To be honest, writing this piece is extremely difficult for me because Hamed Bakayoko and I were friends for 20 years. He was almost like a brother to me. We were always careful to keep our professional and personal relationships separate.
Our friendship never influenced my reporting on him as a journalist or how he interacted with me as a political leader. We both scrupulously respected this pact, despite a few hiccups along the way and the need for frank discussions.
Our families spent this past Christmas and New Year’s together. We knew each other’s lives down to the smallest detail, spending hours – sometimes whole nights – discussing life, love, politics, humanity, family, our happiness and our problems. It brings tears to my eyes remembering this rare friendship, but we have to soldier on, to bury the pain and sadness so that we can pay tribute to this man who is no longer here. My tribute will probably not be very objective, but it will be sincere and honest.
There was no clear explanation for the sudden deterioration in his state of health, and even less for this outcome. A fast-acting cancer claimed the life of this 56-year-old man, who died too young.
During the holidays and the New Year spent at his home in Assinie, Bakayoko didn’t display any signs of illness. Perhaps he was more tired than usual, but this was to be expected. After all, it had been a particularly intense and painful year, which had been marked by the death of former prime minister Amadou Gon Coulibaly as well as by a particularly tense presidential campaign, during which he had played a central role.
He had then been appointed President Alassane Ouattara’s prime minister and had spent the year working around the clock on all fronts.
Last moments of respite
Bakayoko, who was hit by Covid-19 twice and also by malaria, was not in the best of shape. However, he was in excellent spirits, happy to finally be spending quality time with his wife Yolande, his four children and a host of cousins. And with my wife, my three kids and myself who were discovering Côte d’Ivoire.
We were a small group who spent time relaxing and chatting, with music – his great passion – always playing in the background. He swam in the ocean every morning and enjoyed devouring grilled fish, swallowing large portions before spitting out the largest bones. He spent time joking around with his children and his “soul mate” Yolande, whom he had met 27 years earlier at Roissy airport. These were his last moments of happiness, pleasure and respite.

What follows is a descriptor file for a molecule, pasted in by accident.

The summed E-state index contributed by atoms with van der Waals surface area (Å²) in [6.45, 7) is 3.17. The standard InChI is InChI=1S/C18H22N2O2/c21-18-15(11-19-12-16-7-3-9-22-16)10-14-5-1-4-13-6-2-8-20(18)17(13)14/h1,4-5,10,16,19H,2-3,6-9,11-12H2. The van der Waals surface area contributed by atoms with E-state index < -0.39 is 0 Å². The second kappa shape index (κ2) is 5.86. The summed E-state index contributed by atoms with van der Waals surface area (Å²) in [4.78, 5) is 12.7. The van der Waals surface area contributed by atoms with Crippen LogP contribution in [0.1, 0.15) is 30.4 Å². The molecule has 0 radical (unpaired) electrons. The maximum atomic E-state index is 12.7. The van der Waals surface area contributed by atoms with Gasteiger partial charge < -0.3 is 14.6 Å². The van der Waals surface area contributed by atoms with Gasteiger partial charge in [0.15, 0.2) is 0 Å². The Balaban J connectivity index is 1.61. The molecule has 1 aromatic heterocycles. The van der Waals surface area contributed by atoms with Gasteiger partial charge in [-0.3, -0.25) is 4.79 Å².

Things took a turn for the worse in January.
At the beginning of the month, he came to spend a few days at his home in Neuilly with Yolande. This was his last break before the electoral marathon, a hiatus from what was happening in Abidjan and his mobile phone, which was constantly ringing. He took advantage of this time off to undergo tests at the American Hospital of Paris because, he said, he had regular bouts of fatigue that did not go away.
Worse, they were increasing. Duty called, so he then headed back to Abidjan. At the end of January, he then returned to Paris for more medical appointments. He was accompanied by Nestor, his faithful butler who watched over him as if he were the apple of his eye, and Idriss Karamoko, one of his closest friends. He was suffering from anemia as well as fatigue and ate very little, even though he was usually a bon vivant.
Assumptions and rumours
I visited him on 29 January at his home in the middle of the afternoon. He made an exception for me, as he was trying to take care of himself and rest as much as possible. Immediately, I could see that something was wrong: his features were drawn and he had become very thin. He had easily lost six or seven kilogrammes since our time together in Assinie. I had never seen this man, usually so active, look so fragile. “I’ve run out of juice,” he said. “I can’t concentrate anymore, I’ve never been like this.”